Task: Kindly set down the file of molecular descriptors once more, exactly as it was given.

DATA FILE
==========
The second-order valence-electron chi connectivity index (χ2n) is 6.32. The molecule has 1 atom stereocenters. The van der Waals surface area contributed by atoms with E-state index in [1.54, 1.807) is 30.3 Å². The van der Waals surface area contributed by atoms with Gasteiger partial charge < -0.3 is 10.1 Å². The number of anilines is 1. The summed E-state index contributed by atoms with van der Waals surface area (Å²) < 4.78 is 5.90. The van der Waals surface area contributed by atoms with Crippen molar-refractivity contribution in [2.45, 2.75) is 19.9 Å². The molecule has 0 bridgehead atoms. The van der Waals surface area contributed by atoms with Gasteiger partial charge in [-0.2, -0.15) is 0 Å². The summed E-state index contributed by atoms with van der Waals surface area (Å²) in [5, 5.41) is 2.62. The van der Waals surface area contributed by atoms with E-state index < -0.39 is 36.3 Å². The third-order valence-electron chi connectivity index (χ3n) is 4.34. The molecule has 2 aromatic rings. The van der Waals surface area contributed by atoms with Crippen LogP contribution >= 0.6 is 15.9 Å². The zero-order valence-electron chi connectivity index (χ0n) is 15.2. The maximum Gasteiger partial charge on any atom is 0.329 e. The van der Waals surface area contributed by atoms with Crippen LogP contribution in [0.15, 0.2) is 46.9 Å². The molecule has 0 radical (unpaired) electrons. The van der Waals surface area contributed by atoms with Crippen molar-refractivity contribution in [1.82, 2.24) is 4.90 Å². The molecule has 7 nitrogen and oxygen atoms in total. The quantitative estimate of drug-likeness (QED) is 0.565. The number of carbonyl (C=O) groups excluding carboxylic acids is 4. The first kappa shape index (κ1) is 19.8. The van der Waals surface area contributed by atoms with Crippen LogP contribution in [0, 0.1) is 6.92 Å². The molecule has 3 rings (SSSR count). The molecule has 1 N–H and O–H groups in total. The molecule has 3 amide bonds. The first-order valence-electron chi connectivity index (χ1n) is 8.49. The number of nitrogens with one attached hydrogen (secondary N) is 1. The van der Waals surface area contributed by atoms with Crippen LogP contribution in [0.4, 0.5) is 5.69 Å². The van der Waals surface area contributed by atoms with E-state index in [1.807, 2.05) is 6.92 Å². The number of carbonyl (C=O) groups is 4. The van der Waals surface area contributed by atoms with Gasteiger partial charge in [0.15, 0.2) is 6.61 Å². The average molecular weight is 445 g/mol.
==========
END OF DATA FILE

The second-order valence-electron chi connectivity index (χ2n) is 6.32. The molecule has 1 atom stereocenters. The van der Waals surface area contributed by atoms with E-state index in [1.54, 1.807) is 30.3 Å². The van der Waals surface area contributed by atoms with Gasteiger partial charge < -0.3 is 10.1 Å². The number of anilines is 1. The summed E-state index contributed by atoms with van der Waals surface area (Å²) < 4.78 is 5.90. The van der Waals surface area contributed by atoms with Crippen molar-refractivity contribution in [2.45, 2.75) is 19.9 Å². The molecule has 0 bridgehead atoms. The van der Waals surface area contributed by atoms with Gasteiger partial charge in [-0.2, -0.15) is 0 Å². The summed E-state index contributed by atoms with van der Waals surface area (Å²) in [5, 5.41) is 2.62. The van der Waals surface area contributed by atoms with E-state index < -0.39 is 36.3 Å². The third-order valence-electron chi connectivity index (χ3n) is 4.34. The molecule has 2 aromatic rings. The van der Waals surface area contributed by atoms with Crippen LogP contribution >= 0.6 is 15.9 Å². The zero-order valence-electron chi connectivity index (χ0n) is 15.2. The maximum Gasteiger partial charge on any atom is 0.329 e. The van der Waals surface area contributed by atoms with Crippen LogP contribution in [0.15, 0.2) is 46.9 Å². The molecule has 0 radical (unpaired) electrons. The van der Waals surface area contributed by atoms with Crippen molar-refractivity contribution in [1.82, 2.24) is 4.90 Å². The molecule has 7 nitrogen and oxygen atoms in total. The quantitative estimate of drug-likeness (QED) is 0.565. The number of carbonyl (C=O) groups excluding carboxylic acids is 4. The first kappa shape index (κ1) is 19.8. The van der Waals surface area contributed by atoms with Crippen LogP contribution in [0, 0.1) is 6.92 Å². The molecule has 3 rings (SSSR count). The molecule has 1 N–H and O–H groups in total. The molecule has 3 amide bonds. The first-order valence-electron chi connectivity index (χ1n) is 8.49. The number of nitrogens with one attached hydrogen (secondary N) is 1. The van der Waals surface area contributed by atoms with Crippen LogP contribution in [0.4, 0.5) is 5.69 Å². The van der Waals surface area contributed by atoms with E-state index in [1.807, 2.05) is 6.92 Å². The number of carbonyl (C=O) groups is 4. The van der Waals surface area contributed by atoms with Gasteiger partial charge in [0.15, 0.2) is 6.61 Å². The average molecular weight is 445 g/mol.